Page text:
Hospital quality indicators are utilized for the comparison of hospital performance and individual hospital monitoring as well as benchmarking health care services of provinces and countries [1–5]. A quality indicator based on patient outcomes has three essential elements: the medical diagnosis, the time to measured outcome (e.g. death, readmission, surgery), and the place of the outcome (e.g. hospital, home, institution). Mortality has been widely evaluated as a quality indicator [6–13].
Large variation in hospital ranking and outlier detection has been found when mortality measures were calculated by different methods [9, 14–16]. An inherent problem with in-hospital mortality is that it reflects to a great degree hospital discharge practices [9, 16]. Hospitals discharging patients early may seem to perform better than hospitals with longer patient stay. For patients treated at more than one hospital (transferred patients), the outcome should be attributed to all involved hospitals . However, double-counting of patients may introduce bias [13, 15].
A mortality-based indicator should include all-cause, in-and-out-of hospital deaths within a standardized follow-up period, e.g. 30 days. Data on in-hospital deaths is readily available, but obtaining data including out-of-hospital deaths and transfer information may be a challenge. Studies have found that for some medical conditions, the hospital profiles were similar when comparing mortality calculated from in-hospital deaths and in-and-out-of hospital deaths within 30 days (counting from start of admission, regardless of cause) [9, 17]. Others report differences depending on time, place and cause of death included for the mortality measurement [10, 15, 16, 18–20]. However, for transferred patients, previous studies have attributed the outcome to the first or the last hospital in the chain of admissions or used single-hospital stays only [16, 18, 19]. To our knowledge, no previous study has attributed the outcome to all involved hospitals without double counting.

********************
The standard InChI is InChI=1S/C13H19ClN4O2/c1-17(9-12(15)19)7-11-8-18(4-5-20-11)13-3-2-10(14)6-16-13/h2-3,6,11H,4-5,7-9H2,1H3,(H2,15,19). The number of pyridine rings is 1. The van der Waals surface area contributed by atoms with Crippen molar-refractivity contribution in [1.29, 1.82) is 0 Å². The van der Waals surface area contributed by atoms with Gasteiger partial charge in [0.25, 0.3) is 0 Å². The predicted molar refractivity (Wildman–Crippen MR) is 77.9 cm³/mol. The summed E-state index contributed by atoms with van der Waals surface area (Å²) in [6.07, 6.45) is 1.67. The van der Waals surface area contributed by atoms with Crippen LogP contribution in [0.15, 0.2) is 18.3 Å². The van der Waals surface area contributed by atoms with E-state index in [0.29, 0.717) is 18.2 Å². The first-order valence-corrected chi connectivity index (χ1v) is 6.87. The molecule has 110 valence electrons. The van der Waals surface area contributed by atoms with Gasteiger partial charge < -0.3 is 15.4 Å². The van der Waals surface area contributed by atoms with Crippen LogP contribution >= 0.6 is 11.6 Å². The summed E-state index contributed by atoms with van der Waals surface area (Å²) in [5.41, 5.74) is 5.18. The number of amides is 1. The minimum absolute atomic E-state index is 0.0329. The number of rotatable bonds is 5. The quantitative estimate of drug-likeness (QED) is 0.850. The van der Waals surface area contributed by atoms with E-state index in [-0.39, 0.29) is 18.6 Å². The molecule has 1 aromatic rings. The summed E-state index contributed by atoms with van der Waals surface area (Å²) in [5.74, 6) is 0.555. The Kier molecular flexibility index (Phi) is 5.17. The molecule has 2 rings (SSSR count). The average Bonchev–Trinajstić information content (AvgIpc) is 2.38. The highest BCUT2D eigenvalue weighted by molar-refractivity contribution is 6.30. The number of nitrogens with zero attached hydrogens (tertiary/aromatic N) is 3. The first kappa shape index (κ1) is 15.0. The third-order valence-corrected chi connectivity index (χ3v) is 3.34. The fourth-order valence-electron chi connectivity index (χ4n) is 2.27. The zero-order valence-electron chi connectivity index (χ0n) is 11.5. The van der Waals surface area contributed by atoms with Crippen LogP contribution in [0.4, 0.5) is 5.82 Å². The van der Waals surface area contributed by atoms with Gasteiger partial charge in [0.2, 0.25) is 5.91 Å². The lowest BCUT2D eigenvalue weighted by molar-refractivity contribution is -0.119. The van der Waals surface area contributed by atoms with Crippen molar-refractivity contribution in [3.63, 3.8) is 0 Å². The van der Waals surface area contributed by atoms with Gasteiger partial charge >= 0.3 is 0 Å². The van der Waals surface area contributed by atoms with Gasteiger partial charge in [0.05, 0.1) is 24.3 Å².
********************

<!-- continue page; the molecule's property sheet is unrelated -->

First time acute myocardial infarction (AMI), stroke and hip fracture are three common, serious and resource-demanding medical conditions. They were selected by the Norwegian Directorate for Health and Social Affairs for developing mortality as a quality indicator for Norwegian hospitals . All permanent residents in Norway have a personal identification number (PIN) which enables linking between hospital data and official registers. This offers a unique opportunity to compare mortality measures that differ with respect to time and place of death and to study the impact of transfers at the national level.
The objectives of the present work were to: i) summarize time, place and cause of death for patients hospitalized with AMI, stroke and hip fracture, ii) compare risk-adjusted mortality measures based on both in-hospital deaths and in-and-out-of- hospital deaths, with and without patients transferred to other hospitals.